Verse > Anthologies > William McCarty, ed. > The American National Song Book
William McCarty, comp.  The American National Song Book.  1842.
John Codline and John Bull
WITH his ship all well mann’d, and “chock full of fight,”
John Codline was ploughing the ocean one night.
As fortune would have it, John Bull came that way,
And thought Mr. Codline some Frenchman astray.
“Who are you?” cries Codline—Sir Bull was quite mum—!        5
And in lieu of a word gave Codline a gun.
“Egad! that’s plain English, my own mother tongue,”
Cries Codline—“I’ll give you as good as you flung.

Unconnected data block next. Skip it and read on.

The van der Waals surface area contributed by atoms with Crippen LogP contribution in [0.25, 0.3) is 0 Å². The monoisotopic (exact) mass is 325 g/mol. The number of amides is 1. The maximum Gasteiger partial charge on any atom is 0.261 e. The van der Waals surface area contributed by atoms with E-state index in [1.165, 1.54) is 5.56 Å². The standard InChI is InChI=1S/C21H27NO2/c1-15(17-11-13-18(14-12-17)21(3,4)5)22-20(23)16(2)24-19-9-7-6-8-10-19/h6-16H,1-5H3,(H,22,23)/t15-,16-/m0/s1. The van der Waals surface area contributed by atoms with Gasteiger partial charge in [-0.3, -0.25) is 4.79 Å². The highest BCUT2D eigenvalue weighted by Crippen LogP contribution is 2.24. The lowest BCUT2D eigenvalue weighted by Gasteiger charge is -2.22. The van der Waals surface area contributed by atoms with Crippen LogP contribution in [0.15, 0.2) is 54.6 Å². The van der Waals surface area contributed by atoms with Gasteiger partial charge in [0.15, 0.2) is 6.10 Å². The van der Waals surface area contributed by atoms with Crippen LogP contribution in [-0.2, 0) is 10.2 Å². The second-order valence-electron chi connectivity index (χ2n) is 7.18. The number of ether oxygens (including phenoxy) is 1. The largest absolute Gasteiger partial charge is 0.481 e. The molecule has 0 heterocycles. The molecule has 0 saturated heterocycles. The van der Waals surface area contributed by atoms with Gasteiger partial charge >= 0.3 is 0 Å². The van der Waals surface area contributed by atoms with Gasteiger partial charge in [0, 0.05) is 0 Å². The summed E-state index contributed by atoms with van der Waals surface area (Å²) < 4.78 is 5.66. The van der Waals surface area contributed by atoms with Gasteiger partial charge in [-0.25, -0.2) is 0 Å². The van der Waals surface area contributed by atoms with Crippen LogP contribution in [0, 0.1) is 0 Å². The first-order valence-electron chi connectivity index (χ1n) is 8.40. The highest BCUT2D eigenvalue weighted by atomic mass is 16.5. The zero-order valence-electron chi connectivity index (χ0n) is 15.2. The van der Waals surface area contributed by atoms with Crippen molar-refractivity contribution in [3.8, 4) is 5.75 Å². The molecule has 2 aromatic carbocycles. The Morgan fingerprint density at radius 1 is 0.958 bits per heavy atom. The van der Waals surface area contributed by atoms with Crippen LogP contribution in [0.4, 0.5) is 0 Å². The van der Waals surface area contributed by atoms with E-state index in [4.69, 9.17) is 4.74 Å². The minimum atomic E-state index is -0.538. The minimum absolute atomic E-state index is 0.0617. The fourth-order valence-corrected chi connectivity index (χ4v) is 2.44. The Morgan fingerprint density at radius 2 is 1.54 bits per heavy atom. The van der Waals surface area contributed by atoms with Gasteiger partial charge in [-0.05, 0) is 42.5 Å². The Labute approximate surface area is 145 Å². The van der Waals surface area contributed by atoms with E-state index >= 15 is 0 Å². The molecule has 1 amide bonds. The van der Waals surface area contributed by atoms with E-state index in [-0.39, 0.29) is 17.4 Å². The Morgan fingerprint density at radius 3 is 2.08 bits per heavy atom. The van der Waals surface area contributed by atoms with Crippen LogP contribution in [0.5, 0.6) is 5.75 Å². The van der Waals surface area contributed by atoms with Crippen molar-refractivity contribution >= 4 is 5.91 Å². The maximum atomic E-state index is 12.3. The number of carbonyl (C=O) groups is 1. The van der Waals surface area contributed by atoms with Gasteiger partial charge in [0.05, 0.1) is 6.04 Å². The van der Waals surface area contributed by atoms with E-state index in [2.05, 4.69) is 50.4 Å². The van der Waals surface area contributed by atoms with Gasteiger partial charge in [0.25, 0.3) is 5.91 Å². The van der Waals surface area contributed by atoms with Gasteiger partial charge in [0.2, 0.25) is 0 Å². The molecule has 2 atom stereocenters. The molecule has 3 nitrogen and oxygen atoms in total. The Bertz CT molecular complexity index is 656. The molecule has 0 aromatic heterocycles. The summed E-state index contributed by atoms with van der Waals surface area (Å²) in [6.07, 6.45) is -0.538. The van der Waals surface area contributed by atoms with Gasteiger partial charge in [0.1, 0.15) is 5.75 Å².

The sauce I now hear, oft before I have heard—
So now, my good fellow, see who’s the last word.”        10
Broadside and broadside, then at it they went,
Till Bull cried, “Peccavi,—this ain’t what I meant.
I thought you a Frenchman, and fear’d not your size,
Well knowing the larger—the greater the prize.”
“A good one,” cries Codline—“this blundering hit        15
May learn you to profit by loss of your wit.
Hereafter, when Codline you happen to meet,
On Neptune’s highway, on river, or street—
Be civil, friend Bull, for we fear not a straw,
Your ‘ultima ratio’—your old cannon law.”        20

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